You probably think you know all there is to know about saturated fats… those so-called “bad” fats that everybody blames for high cholesterol and heart disease, and certainly shouldn’t be included in your diet if you want to lose flab, or even maintain your shape.
But what if what you’ve been told is not accurate… and saturated fats could actually have a healthy place in your diet?
And just imagine for a second if those same fats that have been demonized by dieticians and public health agencies alike could actually help to boost your metabolism and promote fat loss, along with other healthy effects…
Well, you can stop imagining now because this isn’t a dream; it’s reality, and you can get all of these benefits and more just by adding coconut oil to your eating plan.
Coconut Oil is a Healthy Saturated FatMany types of oils, such as vegetable oils and lard are rich in long-chain fatty acids (LCFAs), but coconut oil is unique because it’s rich in medium-chain fatty acids (MCFAs).
So, you ask, “Why does this matter?”
Because MCFAs are little nutritional powerhouses that are not only easily digested and utilized by your cells, they produce benefits that are almost unheard of… like stimulating your metabolism and helping you lose the pounds. That’s right: research has proven that MCFAs:
“… aid in the prevention of obesity or potentially stimulate weight loss."
For Real… Coconut Oil Can Help You Burn More Fat
Let’s say you’re following a healthy diet and exercising but are looking for an extra fat-loss boost. This was the scenario in one study, in which 40 obese women started eating right and walking, then were given either soybean oil or coconut oil (about 2 tablespoons a day) for 12 weeks.
That one varying factor made a huge difference, with the coconut oil group benefiting from a reduction in abdominal obesity and waist size that the soybean oil group did not get.
The coconut oil group had other benefits as well, like higher levels of HDL (good) cholesterol (which actually decreased in the soybean oil group).
Guys, this applies to you, too, as separate research has shown that when 20 obese men added coconut oil to their eating programs (this time for only four weeks), their waists shrunk by nearly 3 cm on average (not to shabby for doing nothing other than eating a delicious tropical oil… )
Animal studies have even shown that overfeeding rats a diet that contained 45% of the fat as MCFAs (the kind in coconut oil) gained less weight and had smaller fat deposits than rats fed LCFAs (the kind in vegetable oils). So this is one oil you do not need to feel guilty about adding to your meals.
Polynesian Islanders Have Very Low Rates of Heart Disease…
They also eat a lot of coconuts, and there is reason to believe that the coconut milk, meat and oil, which makes up anywhere from 34% to 63% of their total caloric intake, is providing a protective effect for their hearts or at the very least was certainly not harming them the way saturated fats “should” (if you listen to conventional nutritional dogma).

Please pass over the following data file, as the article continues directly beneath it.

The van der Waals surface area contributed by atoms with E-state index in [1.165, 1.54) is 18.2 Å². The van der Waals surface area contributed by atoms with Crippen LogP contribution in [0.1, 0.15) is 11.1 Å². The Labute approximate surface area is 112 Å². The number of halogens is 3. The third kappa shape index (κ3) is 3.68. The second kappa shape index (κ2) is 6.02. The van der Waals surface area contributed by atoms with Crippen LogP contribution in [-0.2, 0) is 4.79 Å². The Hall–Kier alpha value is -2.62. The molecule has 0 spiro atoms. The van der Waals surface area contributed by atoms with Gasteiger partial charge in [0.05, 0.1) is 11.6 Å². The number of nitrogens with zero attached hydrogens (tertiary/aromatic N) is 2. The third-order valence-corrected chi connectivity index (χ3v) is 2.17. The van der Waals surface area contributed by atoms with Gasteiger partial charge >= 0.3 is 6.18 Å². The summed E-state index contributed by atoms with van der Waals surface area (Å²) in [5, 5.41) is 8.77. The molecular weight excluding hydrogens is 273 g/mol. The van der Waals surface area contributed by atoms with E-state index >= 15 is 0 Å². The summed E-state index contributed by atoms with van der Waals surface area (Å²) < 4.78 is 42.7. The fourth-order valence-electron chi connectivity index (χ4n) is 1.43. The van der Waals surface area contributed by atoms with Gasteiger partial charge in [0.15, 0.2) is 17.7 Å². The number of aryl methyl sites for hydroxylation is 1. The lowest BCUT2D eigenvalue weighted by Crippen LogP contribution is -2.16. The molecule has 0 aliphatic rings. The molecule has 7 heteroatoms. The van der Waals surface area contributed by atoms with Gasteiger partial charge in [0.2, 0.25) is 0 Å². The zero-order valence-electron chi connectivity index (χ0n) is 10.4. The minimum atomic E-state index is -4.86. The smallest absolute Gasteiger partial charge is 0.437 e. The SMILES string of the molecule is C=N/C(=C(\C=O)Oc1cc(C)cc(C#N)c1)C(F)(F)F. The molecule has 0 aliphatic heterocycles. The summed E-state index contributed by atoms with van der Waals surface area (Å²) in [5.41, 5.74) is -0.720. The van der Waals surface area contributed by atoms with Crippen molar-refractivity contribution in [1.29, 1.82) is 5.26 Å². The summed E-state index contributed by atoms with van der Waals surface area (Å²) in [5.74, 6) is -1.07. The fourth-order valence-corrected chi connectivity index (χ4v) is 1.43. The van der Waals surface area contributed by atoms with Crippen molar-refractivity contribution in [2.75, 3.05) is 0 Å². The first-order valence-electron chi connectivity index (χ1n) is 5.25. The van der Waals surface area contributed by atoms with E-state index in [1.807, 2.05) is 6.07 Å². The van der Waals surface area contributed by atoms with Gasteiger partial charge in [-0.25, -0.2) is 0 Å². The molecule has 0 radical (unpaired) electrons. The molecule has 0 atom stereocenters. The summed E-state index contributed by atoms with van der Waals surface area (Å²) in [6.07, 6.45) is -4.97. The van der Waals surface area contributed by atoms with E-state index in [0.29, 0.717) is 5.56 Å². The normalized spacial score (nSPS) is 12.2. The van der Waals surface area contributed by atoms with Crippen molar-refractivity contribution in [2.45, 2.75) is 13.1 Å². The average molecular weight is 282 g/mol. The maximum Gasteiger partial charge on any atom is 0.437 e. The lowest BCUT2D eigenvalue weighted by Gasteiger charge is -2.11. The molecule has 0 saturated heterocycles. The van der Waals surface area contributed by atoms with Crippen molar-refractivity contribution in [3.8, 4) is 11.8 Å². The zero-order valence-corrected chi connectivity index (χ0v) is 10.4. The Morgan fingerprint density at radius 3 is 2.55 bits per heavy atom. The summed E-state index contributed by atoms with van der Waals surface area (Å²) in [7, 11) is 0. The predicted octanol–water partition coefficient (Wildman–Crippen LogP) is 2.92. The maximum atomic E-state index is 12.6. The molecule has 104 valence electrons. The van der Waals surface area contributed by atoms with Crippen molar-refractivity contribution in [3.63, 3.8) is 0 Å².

Despite being a “saturated fat,” coconut oil has been found to lower total cholesterol, triglycerides, phospholipids and LDL (bad) cholesterol – all of which could be beneficial for your heart health.
One other tidbit you can use to impress your friends: coconut oil contains lauric acid, which your body converts into monolaurin; it’s a fantastic virus-, fungal- and bacteria-fighting substance. The only other natural source is in breast milk, which helps babies fight off infections. If you eat coconut oil, you get these awesome infection-fighting benefits, too.
Extra Virgin, Unrefined… What to Look for in a Coconut Oil
You need to watch out for the cheap refined coconut oils sold at many supermarkets, as many of these use a chemical distillation process, may contain unsavory coconut additives (like bleached, dried coconut flakes) or may even contain hydrogenated oils!
In other words, they’re a total waste of your time…
The best coconut oil will be in its raw, unrefined form, and will state “virgin coconut oil” on the label. These oils are generally made from the first pressing of fresh coconut, without any chemicals for extraction or other additives.
Only unrefined, virgin/extra virgin coconut oils will have the fresh coconut taste (refined oils get the flavor taken out) and should be made from fresh (not dried) coconuts. Ideally, look for an organic oil as well that will have been grown free of chemicals like fertilizers and pesticides.
Coconut oil is an excellent oil for cooking, being exceptionally heat-stable and not prone to damage from even high-heat cooking (unlike olive oil or vegetable oil). But if you’re looking to consume enough coconut oil to get the maximum benefits, the consensus is anywhere from 2 to 3.5 tablespoons, daily. If you’ve never had coconut oil before, start with a small amount and work your way up to this gradually.
Coconut oil goes great for stir fries, added to oatmeal or other hot foods, or for any other cooking uses.
Images from: everydiet.org, hellomagazine.com, hybridrastamama.com, younglivingoillady.com, 4wtloss.com, medscape.org, corycouillard.blogspot.com, awakeandliving.com, nowmakeyourown.com, veganculinarycrusade.com, wellnesstimes.com